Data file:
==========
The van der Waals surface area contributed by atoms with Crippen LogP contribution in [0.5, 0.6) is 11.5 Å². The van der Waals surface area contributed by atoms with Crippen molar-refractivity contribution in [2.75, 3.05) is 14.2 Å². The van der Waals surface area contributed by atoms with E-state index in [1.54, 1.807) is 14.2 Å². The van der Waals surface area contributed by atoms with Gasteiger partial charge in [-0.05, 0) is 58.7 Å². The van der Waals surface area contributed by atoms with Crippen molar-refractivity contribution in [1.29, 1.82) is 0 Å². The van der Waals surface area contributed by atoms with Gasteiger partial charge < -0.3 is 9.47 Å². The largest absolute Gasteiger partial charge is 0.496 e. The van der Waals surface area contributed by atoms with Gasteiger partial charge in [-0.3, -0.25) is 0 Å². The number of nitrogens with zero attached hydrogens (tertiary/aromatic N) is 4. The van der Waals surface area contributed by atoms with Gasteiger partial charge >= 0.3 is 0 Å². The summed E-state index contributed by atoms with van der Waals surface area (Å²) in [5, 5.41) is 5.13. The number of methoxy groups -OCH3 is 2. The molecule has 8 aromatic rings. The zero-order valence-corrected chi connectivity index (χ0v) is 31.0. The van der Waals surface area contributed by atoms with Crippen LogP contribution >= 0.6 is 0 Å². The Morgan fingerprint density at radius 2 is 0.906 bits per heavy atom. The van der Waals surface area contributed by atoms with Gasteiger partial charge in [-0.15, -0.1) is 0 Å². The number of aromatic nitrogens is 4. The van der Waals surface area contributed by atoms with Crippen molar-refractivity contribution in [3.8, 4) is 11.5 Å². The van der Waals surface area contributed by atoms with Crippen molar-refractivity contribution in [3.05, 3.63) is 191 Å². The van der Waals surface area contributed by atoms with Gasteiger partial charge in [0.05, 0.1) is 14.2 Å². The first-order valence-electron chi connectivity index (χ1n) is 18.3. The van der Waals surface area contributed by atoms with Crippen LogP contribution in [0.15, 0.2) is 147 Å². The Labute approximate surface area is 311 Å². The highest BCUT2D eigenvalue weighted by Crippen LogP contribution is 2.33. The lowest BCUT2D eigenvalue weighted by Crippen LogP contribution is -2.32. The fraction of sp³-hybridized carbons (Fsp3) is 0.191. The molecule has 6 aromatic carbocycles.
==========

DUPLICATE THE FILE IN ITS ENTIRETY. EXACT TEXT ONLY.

The van der Waals surface area contributed by atoms with Crippen LogP contribution in [0.5, 0.6) is 11.5 Å². The van der Waals surface area contributed by atoms with Crippen molar-refractivity contribution in [2.75, 3.05) is 14.2 Å². The van der Waals surface area contributed by atoms with E-state index in [1.54, 1.807) is 14.2 Å². The van der Waals surface area contributed by atoms with Gasteiger partial charge in [-0.05, 0) is 58.7 Å². The van der Waals surface area contributed by atoms with Crippen molar-refractivity contribution in [1.29, 1.82) is 0 Å². The van der Waals surface area contributed by atoms with Gasteiger partial charge < -0.3 is 9.47 Å². The largest absolute Gasteiger partial charge is 0.496 e. The van der Waals surface area contributed by atoms with Gasteiger partial charge in [-0.3, -0.25) is 0 Å². The number of nitrogens with zero attached hydrogens (tertiary/aromatic N) is 4. The van der Waals surface area contributed by atoms with Gasteiger partial charge >= 0.3 is 0 Å². The summed E-state index contributed by atoms with van der Waals surface area (Å²) in [5, 5.41) is 5.13. The number of methoxy groups -OCH3 is 2. The molecule has 8 aromatic rings. The zero-order valence-corrected chi connectivity index (χ0v) is 31.0. The van der Waals surface area contributed by atoms with Crippen LogP contribution >= 0.6 is 0 Å². The Morgan fingerprint density at radius 2 is 0.906 bits per heavy atom. The van der Waals surface area contributed by atoms with Gasteiger partial charge in [-0.15, -0.1) is 0 Å². The number of aromatic nitrogens is 4. The van der Waals surface area contributed by atoms with Crippen molar-refractivity contribution in [3.8, 4) is 11.5 Å². The van der Waals surface area contributed by atoms with Crippen molar-refractivity contribution in [3.05, 3.63) is 191 Å². The van der Waals surface area contributed by atoms with Gasteiger partial charge in [0.05, 0.1) is 14.2 Å². The first-order valence-electron chi connectivity index (χ1n) is 18.3. The van der Waals surface area contributed by atoms with Crippen LogP contribution in [0.15, 0.2) is 147 Å². The Labute approximate surface area is 311 Å². The highest BCUT2D eigenvalue weighted by Crippen LogP contribution is 2.33. The lowest BCUT2D eigenvalue weighted by Crippen LogP contribution is -2.32. The fraction of sp³-hybridized carbons (Fsp3) is 0.191. The molecule has 6 aromatic carbocycles.